US support for PKK's Syrian wing risks Turkey-US relations

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US support for PKK's Syrian wing risks Turkey-US relations

Bilateral relations between Turkey and the U.S. are on the brink of ending due to the U.S.'s deliberate failure to acknowledge that the PKK and PYD are one and the same

Bilateral ties between Turkey and the U.S. have their own strong and irrevocable roots in the trajectory of diplomacy irrespective of governments and ruling parties. Nearly one-and-a-half decades of Justice and Development Party (AK Party) rule has witnessed historical moments; ups, downs, collaboration and crises. Historically, neither embargoes nor pressure could swerve Turkey from what it knew was right on national security issues of greatest importance, such as Cyprus.

March 2003 was the turning point when Turkish-U.S. relations entered a particularly fractious phase because of Parliament's refusal to use its territory for the invasion of Iraq.

Since then, more issues have crept up to poison bilateral ties, especially concerning developments on Iran, Syria, Egypt and again Iraq. The U.S. severely criticized Turkey for maintaining its belief that diplomatic avenues should be exploited to resolve the crisis over Iran's nuclear program. Soon afterward, it was the U.S. itself that resolved the Iran crisis through diplomatic means, as Ankara had argued from the beginning. Ankara kept its opinions on the discrepancy of U.S. attitudes to itself and moved on.

Ankara's proposal for the international community to establish ties with the Bashar Assad regime to maintain dialogue for progress before the current crisis fell on deaf ears and was once again criticized by Washington. The U.S. was of the opinion that maintaining any sort of ties with Assad was wrong and the regime should be toppled at once.

The escalation of the violence in Syria moved Ankara toward the opinion that Assad had to go. However, this time it was the U.S. that was cool toward any attempt to remove Assad, maintaining that what was happening in Syria was not a priority. This sudden zigzag was also something that Ankara noted, but decided to keep its opinions to itself.

While Turkey saw the ouster of Egyptian President Mohammed Morsi as a coup, the U.S. chose to describe it as the restoration of democracy. Such differences of opinion caused tolerable ups and downs in bilateral ties. These differences were never perceived as threats to Turkey's national security.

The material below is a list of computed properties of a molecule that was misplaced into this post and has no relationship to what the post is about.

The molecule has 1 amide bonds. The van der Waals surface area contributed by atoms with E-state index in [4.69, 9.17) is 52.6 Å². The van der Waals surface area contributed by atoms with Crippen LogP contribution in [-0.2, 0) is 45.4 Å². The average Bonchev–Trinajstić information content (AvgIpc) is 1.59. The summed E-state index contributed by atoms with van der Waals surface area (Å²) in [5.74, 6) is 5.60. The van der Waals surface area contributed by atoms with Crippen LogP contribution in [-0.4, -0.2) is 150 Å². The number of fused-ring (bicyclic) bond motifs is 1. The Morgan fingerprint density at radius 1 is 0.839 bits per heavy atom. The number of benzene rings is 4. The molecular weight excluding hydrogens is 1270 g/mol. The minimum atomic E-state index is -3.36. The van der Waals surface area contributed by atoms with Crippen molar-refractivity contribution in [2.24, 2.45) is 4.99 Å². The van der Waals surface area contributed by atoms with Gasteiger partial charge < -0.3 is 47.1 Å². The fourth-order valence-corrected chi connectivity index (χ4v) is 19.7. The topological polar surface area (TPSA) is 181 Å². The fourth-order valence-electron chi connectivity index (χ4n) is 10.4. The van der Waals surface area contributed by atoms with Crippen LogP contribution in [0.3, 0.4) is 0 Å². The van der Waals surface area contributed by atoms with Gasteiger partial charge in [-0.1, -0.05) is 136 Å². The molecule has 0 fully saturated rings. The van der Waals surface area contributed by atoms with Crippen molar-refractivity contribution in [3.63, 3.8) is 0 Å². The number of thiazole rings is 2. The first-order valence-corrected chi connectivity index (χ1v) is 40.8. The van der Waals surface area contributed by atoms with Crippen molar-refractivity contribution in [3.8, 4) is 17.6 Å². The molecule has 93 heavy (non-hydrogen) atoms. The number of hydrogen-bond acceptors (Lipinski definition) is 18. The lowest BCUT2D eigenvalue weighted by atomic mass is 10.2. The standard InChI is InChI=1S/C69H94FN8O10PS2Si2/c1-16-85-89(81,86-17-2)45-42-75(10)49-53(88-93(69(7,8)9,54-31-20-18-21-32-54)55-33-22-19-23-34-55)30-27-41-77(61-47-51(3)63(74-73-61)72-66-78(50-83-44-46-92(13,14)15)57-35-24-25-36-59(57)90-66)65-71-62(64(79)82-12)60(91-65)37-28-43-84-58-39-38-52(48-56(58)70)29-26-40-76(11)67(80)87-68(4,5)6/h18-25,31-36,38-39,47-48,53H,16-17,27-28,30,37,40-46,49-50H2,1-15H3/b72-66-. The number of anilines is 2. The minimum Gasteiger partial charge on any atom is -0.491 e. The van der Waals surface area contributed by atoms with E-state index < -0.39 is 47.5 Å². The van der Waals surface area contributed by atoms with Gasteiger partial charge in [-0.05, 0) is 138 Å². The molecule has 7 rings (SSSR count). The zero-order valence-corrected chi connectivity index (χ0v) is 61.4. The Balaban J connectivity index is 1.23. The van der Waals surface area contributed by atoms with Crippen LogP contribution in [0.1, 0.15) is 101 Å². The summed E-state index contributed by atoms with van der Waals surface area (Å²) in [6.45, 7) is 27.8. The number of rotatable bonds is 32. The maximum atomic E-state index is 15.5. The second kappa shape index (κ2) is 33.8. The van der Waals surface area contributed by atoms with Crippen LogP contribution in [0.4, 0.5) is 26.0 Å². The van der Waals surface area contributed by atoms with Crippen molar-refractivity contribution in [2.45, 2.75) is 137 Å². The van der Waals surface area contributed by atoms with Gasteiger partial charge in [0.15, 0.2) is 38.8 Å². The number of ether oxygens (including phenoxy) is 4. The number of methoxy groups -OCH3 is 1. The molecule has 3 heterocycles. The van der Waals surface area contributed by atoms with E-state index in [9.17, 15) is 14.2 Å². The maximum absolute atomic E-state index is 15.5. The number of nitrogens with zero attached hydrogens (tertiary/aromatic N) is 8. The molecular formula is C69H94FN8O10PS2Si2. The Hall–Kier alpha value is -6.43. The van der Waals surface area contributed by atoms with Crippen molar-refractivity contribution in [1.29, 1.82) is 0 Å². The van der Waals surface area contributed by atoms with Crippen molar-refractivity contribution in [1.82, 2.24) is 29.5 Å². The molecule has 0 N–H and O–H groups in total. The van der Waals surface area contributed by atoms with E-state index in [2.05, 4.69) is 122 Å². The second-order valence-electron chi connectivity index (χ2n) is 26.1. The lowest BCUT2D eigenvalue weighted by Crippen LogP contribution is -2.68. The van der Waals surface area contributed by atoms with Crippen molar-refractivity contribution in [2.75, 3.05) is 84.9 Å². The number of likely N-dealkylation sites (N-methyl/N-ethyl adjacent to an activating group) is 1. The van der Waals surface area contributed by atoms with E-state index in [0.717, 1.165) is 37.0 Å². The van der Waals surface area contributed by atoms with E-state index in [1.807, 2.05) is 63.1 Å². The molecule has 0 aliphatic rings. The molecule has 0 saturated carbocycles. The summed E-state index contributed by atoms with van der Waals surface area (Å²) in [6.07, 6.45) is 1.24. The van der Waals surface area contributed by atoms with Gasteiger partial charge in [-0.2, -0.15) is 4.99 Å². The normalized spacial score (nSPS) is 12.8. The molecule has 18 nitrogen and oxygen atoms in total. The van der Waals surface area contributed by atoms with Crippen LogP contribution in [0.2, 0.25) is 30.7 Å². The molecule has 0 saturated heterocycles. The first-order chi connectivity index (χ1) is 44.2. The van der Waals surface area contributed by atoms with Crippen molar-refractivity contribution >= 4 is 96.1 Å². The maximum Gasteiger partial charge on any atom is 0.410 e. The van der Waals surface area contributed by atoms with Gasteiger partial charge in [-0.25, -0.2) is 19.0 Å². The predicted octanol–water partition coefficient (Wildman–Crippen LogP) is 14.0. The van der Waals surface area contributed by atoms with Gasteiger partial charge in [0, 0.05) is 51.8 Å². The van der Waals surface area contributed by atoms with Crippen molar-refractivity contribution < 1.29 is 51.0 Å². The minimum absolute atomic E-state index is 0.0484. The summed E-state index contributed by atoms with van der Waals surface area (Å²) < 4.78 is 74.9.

However, the current tension between Ankara and Washington comes from their positions at opposite poles of an issue that threatens Turkey's national security. Previous disagreements had a cost to both sides but never before had such disputes clearly threatened the national security of either country.

The Democratic Union Party (PYD) and its armed People's Protection Units (YPG), which pose a clear and present danger to Turkey's security, are openly supported by the U.S. Such a stance can never be pushed under the rug. This is not a tolerable disagreement among friends. The U.S. administration is recklessly and irresponsibly trying to fool the entire world by claiming that there are no links between the terrorist PKK and the PYD. By sacrificing the security of its ally to its own narrow interests, it shows to all how unreliable it is. A moderately resourceful high school student anywhere in the world could surmise that the PKK and PYD are one and the same and attempts to set them apart fool no one. Arguments extended by the U.S., which has the most developed intelligence system in the world, convince no one, and Washington's attitude is having a discernibly adverse effect on bilateral ties with Turkey. The U.S. seems content to follow this route in the belief that when the time comes the two countries can simply kiss and make up. If the U.S. truly holds this erroneous view, it should take a glimpse of the bodies of dead civilians and soldiers falling victim to the PKK's daily attacks and the growing anger among the Turkish public about U.S. policies. There will be no going back for the loss of trust among the Turkish people and their leaders, and the regional cost to the U.S. for its decrepit policies will be considerable.

U.S. President Barack Obama's irresponsible policies on the PKK and PYD are not estranging only President Recep Tayyip Erdoğan's administration, but also the entire country. If Obama defines pushing the Turkish government away and losing the favorable Turkish public opinion as an affordable price to pay his foreign policy vision, he will be recorded in history as a failed president who oversaw the collapse of ties with Turkey to the detriment of U.S. national interests. Is Turkey alone in regarding Obama's policies as seriously detrimental to bilateral ties? Just ask U.S. allies in the region what they think about Obama's policies in the Middle East.

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